Most Americans aren't raised to sit and say "Om." But meditation has gained millions of converts, helping them ease chronic pain, anxiety, stress, improve heart health, boost mood and immunity, and resolve pregnancy problems.
Any condition that's caused or worsened by stress can be alleviated through meditation, says cardiologist Herbert Benson, MD, well known for three decades of research into the health effects of meditation. He is the founder of the Mind/Body Institute at Harvard Medical School's Beth Israel Deaconess Medical Center.
The brain is by far our most precious organ–others are good, too, but they all pale in comparison to the mighty brain. Because the brain works so hard around the clock (even while we’re sleeping), it uses an extraordinary amount of energy, and requires a certain amount of nutritional support to keep it going. It’s high-maintenance, in other words. But there may be misconceptions about what keeps a brain healthy–for instance, there’s little evidence that omega-3 supplements or green smoothies would do anything above and beyond generally good nutrition. So what does science actually tell us can help our brains? Here’s what we know as of now.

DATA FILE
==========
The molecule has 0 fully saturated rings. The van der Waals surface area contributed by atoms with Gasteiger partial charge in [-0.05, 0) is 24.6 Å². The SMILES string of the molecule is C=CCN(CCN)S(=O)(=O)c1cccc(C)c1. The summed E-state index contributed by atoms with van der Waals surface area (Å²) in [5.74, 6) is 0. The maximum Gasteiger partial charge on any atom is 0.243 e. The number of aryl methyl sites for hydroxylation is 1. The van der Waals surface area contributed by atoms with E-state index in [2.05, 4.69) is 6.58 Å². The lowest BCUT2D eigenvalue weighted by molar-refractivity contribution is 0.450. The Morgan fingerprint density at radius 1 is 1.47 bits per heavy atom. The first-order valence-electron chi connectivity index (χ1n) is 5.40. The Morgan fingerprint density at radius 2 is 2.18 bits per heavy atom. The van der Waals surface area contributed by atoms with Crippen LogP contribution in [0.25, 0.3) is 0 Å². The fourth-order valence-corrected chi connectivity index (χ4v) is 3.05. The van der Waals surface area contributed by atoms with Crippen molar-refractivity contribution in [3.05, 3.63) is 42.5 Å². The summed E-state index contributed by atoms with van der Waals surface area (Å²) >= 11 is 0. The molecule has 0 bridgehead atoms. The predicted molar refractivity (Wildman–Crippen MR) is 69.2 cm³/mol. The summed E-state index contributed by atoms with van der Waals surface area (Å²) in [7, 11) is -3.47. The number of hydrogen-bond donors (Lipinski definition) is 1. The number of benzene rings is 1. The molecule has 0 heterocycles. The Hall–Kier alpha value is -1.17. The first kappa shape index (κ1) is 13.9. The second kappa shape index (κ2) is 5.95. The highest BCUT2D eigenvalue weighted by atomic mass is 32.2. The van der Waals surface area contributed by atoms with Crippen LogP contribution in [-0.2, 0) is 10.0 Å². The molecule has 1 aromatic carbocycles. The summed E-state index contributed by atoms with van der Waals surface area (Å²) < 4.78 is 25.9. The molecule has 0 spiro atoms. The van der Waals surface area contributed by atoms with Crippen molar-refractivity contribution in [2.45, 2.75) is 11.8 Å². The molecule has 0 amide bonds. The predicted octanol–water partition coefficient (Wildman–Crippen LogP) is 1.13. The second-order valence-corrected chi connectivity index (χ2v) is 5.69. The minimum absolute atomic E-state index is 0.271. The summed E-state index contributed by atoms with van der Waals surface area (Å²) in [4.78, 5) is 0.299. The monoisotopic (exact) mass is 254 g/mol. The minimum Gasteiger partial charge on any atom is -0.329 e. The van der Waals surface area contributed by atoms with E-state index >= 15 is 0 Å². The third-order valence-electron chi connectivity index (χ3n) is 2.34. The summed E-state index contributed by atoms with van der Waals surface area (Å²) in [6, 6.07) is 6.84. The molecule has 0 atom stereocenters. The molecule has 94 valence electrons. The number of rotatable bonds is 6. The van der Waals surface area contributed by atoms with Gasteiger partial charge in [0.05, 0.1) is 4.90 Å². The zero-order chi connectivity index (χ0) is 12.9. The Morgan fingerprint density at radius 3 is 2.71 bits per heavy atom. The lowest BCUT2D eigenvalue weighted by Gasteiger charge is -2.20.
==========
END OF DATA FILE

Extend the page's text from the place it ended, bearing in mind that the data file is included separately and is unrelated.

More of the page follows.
“Nature’s peace will flow into you as sunshine flows into trees. The winds will blow their own freshness into you, and the storms their energy, while cares will drop off like autumn leaves,” wrote John Muir in Our National Parks. Clearly, John Muir understood the intrinsic value of spending time in nature.
Along with Muir, many of us recognize that hiking in nature is good for the body, mind, and soul. Walking through the woods while observing colorful birds and foliage, smelling the aroma of spruce and pine trees, and listening to a soothing running stream simply clear our mind and make us feel good. Lucky for us, doctors agree. Study after study shows there are many mental health benefits to spending time hiking in nature.